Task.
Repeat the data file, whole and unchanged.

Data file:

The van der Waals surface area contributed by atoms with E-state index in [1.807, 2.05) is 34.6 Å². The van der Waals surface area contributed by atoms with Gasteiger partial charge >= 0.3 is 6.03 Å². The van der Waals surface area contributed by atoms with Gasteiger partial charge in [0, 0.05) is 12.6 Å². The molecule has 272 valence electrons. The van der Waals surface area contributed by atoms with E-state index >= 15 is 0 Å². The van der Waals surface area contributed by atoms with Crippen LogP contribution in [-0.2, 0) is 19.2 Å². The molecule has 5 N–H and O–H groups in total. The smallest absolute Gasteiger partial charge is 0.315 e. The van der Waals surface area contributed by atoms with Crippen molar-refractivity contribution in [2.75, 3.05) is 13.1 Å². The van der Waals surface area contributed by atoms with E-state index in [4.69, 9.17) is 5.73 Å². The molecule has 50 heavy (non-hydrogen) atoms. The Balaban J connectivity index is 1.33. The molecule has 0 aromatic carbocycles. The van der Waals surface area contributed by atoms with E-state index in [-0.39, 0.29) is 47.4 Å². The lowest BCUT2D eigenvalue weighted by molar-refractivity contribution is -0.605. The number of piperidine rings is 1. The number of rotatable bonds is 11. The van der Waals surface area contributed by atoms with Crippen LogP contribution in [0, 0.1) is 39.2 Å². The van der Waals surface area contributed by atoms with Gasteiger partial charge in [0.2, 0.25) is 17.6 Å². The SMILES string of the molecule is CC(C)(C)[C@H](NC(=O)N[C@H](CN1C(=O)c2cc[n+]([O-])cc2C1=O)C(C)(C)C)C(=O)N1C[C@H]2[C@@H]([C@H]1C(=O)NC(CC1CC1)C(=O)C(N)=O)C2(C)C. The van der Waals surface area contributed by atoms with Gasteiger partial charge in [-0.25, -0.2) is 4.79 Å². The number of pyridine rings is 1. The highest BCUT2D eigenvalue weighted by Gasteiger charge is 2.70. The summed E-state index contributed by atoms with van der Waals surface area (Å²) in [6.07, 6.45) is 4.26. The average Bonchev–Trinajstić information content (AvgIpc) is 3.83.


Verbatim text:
The van der Waals surface area contributed by atoms with E-state index in [1.807, 2.05) is 34.6 Å². The van der Waals surface area contributed by atoms with Gasteiger partial charge >= 0.3 is 6.03 Å². The van der Waals surface area contributed by atoms with Gasteiger partial charge in [0, 0.05) is 12.6 Å². The molecule has 272 valence electrons. The van der Waals surface area contributed by atoms with E-state index >= 15 is 0 Å². The van der Waals surface area contributed by atoms with Crippen LogP contribution in [-0.2, 0) is 19.2 Å². The molecule has 5 N–H and O–H groups in total. The smallest absolute Gasteiger partial charge is 0.315 e. The van der Waals surface area contributed by atoms with Crippen molar-refractivity contribution in [2.75, 3.05) is 13.1 Å². The van der Waals surface area contributed by atoms with E-state index in [4.69, 9.17) is 5.73 Å². The molecule has 50 heavy (non-hydrogen) atoms. The Balaban J connectivity index is 1.33. The molecule has 0 aromatic carbocycles. The van der Waals surface area contributed by atoms with E-state index in [-0.39, 0.29) is 47.4 Å². The lowest BCUT2D eigenvalue weighted by molar-refractivity contribution is -0.605. The number of piperidine rings is 1. The number of rotatable bonds is 11. The van der Waals surface area contributed by atoms with Crippen LogP contribution in [0, 0.1) is 39.2 Å². The van der Waals surface area contributed by atoms with Gasteiger partial charge in [0.2, 0.25) is 17.6 Å². The SMILES string of the molecule is CC(C)(C)[C@H](NC(=O)N[C@H](CN1C(=O)c2cc[n+]([O-])cc2C1=O)C(C)(C)C)C(=O)N1C[C@H]2[C@@H]([C@H]1C(=O)NC(CC1CC1)C(=O)C(N)=O)C2(C)C. The van der Waals surface area contributed by atoms with Gasteiger partial charge in [-0.25, -0.2) is 4.79 Å². The number of pyridine rings is 1. The highest BCUT2D eigenvalue weighted by Gasteiger charge is 2.70. The summed E-state index contributed by atoms with van der Waals surface area (Å²) in [6.07, 6.45) is 4.26. The average Bonchev–Trinajstić information content (AvgIpc) is 3.83.